This is why I think a ban of the burqa/niqab is simply policing women’s clothing and does nothing to address the underlying attitudes, beliefs and oppressive systems to which women are subject. The attitudes need to change, or we are simply shifting focus in the same patriarchal view.

In the United Kingdom, we have a culture of freedom of religious expression, freedom of choice of clothing.  Legally we are allowed to wear what we choose (to a given value of patriarchy, prejudice etc.).  I have heard and read the argument that women should respect our culture and not cover their faces.  That is a fallacious argument; our culture is one which allows the burqa/niqab.  Further, if one feels fearful or mistrustful of women in burqas or niqabs, then I believe that person should question WHY they feel that way.  Oppressing another person based on unsubstantiated feelings you have towards arbitrary factors that person may exhibit through clothing, colour, disability, gender and so on is unacceptable; it is creating and perpetuating discrimination.  Banning the burqa/niqab on this basis is to use the same reasoning that allows victim-blaming in sexual assault and rape: i.e. the clothes the victim/survivor wore made the rapist/assaulter feel that way.

You are in control of how you feel and react, not the person who is wearing whatever item of clothing that is inspiring that fear/anger/sense of intimidation etc in you.  Don’t blame the object of your fear for creating that fear, blame the society that teaches you to think that way and moreover, change the way you think and react.  Question why you feel that way.  That is the only way we can overcome the prejudices we are all brought up to believe in, myself included.

I’m leaving the last words to the women who actually wear the burqa or niqab, click here to read what a few have to say.


From → political

  1. Your assumption is incorrect. You can’t apply face-recognition software to security camera footage of a woman wearing a burqa. Not enough data. This is not a problem for footage of a woman wearing the niqab. It really is that simple.

    • What assumption? What are you talking about? I in no place mentioned face-recognition software. In security matters, women are asked to remove the burqa/niqab in the presence of another woman who can then verify their identity. Your comment makes no sense, can you elaborate?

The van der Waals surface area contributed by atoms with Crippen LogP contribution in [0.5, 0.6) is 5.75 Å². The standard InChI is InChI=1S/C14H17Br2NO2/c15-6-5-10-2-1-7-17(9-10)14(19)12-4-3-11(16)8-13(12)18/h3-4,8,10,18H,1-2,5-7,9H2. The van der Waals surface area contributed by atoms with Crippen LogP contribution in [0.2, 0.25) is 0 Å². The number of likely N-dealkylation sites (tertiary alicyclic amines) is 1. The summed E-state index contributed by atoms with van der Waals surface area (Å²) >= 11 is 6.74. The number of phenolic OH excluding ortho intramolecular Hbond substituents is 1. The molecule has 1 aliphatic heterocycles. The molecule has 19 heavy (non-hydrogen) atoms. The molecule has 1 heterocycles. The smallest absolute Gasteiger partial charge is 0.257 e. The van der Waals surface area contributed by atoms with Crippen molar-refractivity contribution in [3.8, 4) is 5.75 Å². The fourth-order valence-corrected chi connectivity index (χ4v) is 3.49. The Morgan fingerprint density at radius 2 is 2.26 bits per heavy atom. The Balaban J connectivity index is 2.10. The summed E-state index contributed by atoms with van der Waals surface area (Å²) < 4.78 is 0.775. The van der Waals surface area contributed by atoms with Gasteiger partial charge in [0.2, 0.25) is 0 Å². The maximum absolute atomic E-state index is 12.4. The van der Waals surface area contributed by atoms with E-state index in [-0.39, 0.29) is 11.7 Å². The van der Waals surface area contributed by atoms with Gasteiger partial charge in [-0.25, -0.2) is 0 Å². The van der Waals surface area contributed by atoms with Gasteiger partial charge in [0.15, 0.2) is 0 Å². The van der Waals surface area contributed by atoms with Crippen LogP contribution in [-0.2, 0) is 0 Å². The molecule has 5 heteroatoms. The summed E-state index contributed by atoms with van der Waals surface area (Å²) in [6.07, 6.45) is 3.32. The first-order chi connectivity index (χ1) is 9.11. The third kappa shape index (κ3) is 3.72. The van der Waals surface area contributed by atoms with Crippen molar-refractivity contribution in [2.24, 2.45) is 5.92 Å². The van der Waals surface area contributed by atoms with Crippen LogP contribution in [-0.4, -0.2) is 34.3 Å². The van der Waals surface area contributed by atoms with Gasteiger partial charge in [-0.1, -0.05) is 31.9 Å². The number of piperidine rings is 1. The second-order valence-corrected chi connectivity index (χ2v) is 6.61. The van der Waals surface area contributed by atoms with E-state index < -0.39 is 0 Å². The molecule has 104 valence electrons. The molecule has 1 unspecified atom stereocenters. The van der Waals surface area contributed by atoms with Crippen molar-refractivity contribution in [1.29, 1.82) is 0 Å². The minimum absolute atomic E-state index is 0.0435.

• Security camera footage is routinely scanned by computer after crimes take place. I’m not talking about airports. The reason so many security cameras are in place in the UK is to re-examine AFTER the fact, not during events.

        • So if the crime was committed by someone in a burqa or niqab they’d still be unrecognisable. If wearing it as a disguise afterwards, still unrecognisable. What evidential basis are you stating your point on? Masks etc are worn, stockings over faces are worn, facial deforming disguises are worn – do you suggest we have a legal blanket ban on all forms of clothing which disguise one’s face from facial recognition software, including hoodies pulled over the face, scarves over mouths, balaclavas etc? Because I oppose that too.

    • This is actually a really solid point. In most of the southern US covering your face is a crime. This was passed into law well before any considerations of Islamic culture where considered. It was passed to help police the KKK and other racial hate groups that where terrorizing the south. If we allow face coverings then this supports the clan hoods of bigoted racists. If we ban face coverings we are in affect banning burkas.

      • That is a good point, when expanded to a ruling against ALL face coverings. Then it becomes a clear issue as to one’s right to wear whatever clothing one wishes, as opposed to those who utilise such coverings for the purpose of criminal activity. That is a different debate, and definitely one over which I have mixed feelings. I understand its implementation in the case of hate groups such as the KKK; however from the photographs I have seen not all KKK members had their faces covered, and it did not stop those who did from using face coverings in the committing of race hate crimes. Did it do anything to change the attitudes of those whose racist ideologies led them to identify with and wear the KKK uniform, or did it in fact solidify the hate felt as blame for the KKK outfit being banned was blamed on the victims of their racist ideology? I really don’t know.